A painter paints pictures on canvas. But musicians paint their pictures on silence.— Leopold Stokowski
Famous Classical Composers quotations
Love, love, love, that is the soul of genius.
I still the love classic period, but also the baroque period, and even 17th-Century music such as the music of Monteverdi. He's one of the greatest opera composers. He was the one who really started the opera.
I may not be a first-rate composer, but I am a first-class second-rate composer.
Physicists are more like avant-garde composers, willing to bend traditional rules... Mathematicians are more like classical composers.
I had great inspiration from a Japanese composer named Toru Takemitsu.
He wrote over 90 film scores and a lot of concert music, a lot of classical music, and he gave me a lot of inspiration, as well as composers from other countries.
A Haydn symphony had a meaning for the social group that listened to it.
A Mahler symphony had a meaning for the man who composed it. Here is the difference between the classical and romantic attitudes to art.
I had a big background in listening to classical music and I started trying to compose, like I was playing the guitar but I heard an orchestra in my head.
I loved Hendrix. I mean, really, really loved him. As if he were one of the great classical composers. And he was. That's how I saw him.
I got into one of the Scottish classical styles called piobaireachd, which is a very old music that started around the 1700s or something. I really got into this music. After that, I started to compose bagpipe music in my notations. Then I started building bagpipes by myself, and then I started to perform with the instrument myself in the 1980s.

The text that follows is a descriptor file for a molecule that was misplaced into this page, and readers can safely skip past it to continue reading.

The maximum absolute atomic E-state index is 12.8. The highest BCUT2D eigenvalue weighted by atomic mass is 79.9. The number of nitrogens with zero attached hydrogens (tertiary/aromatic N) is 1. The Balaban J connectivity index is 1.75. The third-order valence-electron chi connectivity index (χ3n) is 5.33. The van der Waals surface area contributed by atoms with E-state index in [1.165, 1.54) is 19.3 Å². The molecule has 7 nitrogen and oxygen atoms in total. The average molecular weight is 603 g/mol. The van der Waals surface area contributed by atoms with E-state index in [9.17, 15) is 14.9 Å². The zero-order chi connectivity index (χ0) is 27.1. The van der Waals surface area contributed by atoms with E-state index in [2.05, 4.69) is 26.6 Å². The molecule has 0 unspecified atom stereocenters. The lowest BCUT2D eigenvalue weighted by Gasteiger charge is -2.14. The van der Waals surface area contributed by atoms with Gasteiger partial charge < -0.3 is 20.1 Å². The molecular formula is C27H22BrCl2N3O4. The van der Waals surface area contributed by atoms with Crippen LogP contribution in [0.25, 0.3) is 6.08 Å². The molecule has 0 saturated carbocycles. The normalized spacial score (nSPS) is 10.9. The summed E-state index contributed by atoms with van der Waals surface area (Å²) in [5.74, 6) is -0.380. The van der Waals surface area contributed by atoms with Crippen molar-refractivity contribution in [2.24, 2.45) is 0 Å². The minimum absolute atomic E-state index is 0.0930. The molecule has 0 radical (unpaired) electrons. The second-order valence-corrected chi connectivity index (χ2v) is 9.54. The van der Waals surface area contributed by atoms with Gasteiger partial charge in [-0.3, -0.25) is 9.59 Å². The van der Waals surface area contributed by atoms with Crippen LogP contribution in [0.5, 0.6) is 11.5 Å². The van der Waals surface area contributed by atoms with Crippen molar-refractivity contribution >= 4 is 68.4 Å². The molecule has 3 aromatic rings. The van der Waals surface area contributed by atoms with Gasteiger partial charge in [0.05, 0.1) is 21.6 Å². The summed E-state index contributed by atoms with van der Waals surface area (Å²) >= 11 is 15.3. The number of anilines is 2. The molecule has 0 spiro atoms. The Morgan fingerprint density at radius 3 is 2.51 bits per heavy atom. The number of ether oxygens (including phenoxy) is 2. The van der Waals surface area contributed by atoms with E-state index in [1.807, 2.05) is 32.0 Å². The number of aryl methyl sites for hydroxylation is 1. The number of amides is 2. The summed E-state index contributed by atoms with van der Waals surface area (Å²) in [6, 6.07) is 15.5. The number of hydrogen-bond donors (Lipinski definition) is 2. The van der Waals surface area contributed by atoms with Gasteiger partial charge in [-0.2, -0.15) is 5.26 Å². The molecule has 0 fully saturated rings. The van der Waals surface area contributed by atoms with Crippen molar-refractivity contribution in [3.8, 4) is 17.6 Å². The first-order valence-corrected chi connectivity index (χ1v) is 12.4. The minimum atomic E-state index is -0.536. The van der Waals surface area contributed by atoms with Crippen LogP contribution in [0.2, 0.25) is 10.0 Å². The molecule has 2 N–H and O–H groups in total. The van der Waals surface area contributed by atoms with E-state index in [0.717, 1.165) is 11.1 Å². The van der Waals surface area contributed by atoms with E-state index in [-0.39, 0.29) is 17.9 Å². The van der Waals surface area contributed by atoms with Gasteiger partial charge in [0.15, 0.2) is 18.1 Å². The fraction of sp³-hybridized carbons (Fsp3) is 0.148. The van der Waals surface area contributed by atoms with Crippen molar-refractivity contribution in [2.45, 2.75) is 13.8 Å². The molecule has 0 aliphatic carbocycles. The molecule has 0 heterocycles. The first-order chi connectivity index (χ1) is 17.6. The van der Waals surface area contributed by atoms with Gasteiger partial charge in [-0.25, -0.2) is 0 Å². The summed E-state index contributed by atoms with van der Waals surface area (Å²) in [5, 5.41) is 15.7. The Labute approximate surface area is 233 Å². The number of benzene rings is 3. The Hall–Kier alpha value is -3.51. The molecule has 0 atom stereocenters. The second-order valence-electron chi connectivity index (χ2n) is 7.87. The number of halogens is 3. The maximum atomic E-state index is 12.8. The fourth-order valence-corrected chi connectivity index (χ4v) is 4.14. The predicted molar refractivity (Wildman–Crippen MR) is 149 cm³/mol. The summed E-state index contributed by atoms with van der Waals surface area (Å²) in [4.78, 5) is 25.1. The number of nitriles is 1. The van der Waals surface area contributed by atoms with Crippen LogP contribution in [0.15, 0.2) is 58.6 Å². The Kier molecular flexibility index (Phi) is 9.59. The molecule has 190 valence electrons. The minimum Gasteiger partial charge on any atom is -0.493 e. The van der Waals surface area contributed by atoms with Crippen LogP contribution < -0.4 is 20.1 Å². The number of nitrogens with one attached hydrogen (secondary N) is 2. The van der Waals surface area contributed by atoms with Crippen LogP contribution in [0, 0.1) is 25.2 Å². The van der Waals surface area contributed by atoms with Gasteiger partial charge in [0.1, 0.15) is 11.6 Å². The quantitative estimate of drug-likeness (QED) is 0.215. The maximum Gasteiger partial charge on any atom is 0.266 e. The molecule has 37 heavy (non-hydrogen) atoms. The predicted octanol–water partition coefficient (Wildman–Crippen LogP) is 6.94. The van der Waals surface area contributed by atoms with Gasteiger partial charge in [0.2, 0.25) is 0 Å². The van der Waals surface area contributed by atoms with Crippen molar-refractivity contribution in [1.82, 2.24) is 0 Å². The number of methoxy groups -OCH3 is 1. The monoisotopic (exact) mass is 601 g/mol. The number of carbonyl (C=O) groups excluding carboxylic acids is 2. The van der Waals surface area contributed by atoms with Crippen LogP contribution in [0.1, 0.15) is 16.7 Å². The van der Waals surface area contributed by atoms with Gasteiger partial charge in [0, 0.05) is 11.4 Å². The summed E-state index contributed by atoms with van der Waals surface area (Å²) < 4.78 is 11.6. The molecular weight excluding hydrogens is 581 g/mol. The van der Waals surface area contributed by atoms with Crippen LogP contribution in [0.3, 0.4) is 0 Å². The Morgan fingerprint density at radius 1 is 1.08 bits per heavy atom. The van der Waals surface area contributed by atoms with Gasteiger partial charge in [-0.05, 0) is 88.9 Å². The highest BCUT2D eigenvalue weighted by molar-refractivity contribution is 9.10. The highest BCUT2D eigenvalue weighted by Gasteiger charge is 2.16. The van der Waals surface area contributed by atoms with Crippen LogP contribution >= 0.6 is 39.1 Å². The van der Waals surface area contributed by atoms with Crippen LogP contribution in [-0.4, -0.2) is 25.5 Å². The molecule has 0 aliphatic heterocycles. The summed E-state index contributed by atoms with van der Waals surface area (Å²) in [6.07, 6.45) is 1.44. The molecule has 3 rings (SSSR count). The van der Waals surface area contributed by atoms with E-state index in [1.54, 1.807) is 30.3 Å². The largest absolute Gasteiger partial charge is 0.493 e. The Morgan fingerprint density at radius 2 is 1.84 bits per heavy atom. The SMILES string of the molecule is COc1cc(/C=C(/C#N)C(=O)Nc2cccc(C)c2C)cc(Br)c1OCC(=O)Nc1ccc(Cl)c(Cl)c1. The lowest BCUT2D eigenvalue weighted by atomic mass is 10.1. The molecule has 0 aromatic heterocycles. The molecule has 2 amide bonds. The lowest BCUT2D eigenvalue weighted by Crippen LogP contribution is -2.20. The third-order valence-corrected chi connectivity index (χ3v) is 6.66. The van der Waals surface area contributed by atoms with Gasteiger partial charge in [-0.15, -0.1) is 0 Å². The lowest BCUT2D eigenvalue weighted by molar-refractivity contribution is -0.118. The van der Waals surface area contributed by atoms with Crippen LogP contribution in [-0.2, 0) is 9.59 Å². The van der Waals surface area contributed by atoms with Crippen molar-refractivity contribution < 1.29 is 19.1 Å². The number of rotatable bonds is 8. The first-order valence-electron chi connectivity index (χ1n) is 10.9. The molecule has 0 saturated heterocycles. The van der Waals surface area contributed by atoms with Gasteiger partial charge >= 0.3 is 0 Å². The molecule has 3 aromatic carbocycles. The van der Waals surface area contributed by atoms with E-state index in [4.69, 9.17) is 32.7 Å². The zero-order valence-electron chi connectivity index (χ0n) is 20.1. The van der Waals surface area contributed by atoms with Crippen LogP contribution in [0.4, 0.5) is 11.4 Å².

For me personally - because I do it myself - the scoring of a picture is fun.
I edit the picture and when I've finished I go into my room and I have many many records - jazz, classical and popular music. And I have this all at my disposal. I don't have to get a composer.
I am a ham. I've no business being rock 'n' roll. I've said it over and over again that I'm a classical composer, dishevelling my personality by dabbling in rock 'n' roll.
Salieri was a pupil of Gluck. He was born in Italy in 1750 and died in Vienna in 1825. He left Italy when he was 16 and spent most of his life in Vienna. He's the key composer between classic music and romantic music. Beethoven was the beginning of romantic music, and he was the teacher of Beethoven and Schubert.
You think about, like, [20th-century classical composers] Alban Berg, Schoenberg, and Webern sitting around in some living room in Vienna and being like, "We are the end of music. We are the end of this tradition. Music is done."
I grew up mostly in Champaign, Illinois.
My dad was at the University of East Illinois, so I was always around the music. One of my dad's buddies was the avant-garde composer John Cage, so I picked up on that weird classical and eclectic music.
Although in society in general, the idea of an Irish composer of 'classical music', or whatever you want to call it, is still a strange item, generally speaking. Even in the arts, among our fellow creative artists in other disciplines, you still feel slightly out of it.
I grew up on Bach and Beethoven and now I'm listening to more modern composers who I can't even name. But since I'm constantly doing music, it's difficult to have that quality time to listen to music and do classical stuff. That's the only reason I'm thinking of going on.
I've always been fascinated by music and sounds.
I was lucky to receive proper classical training as an orchestra player and I'm always learning as a composer, looking to create new flavors and colors.
I can think and play stuff in classical music that possibly violinists who didn't have access to other types of music could never do. It means I'm more flexible within classical music, to be a servant to the composer.
My mother was a classical pianist and my stepfather was an industrialist who was passionate about composing contemporary music.
A great ancient poet was blind. A great classical composer was deaf. Many of us are dumb. What have we to show for it?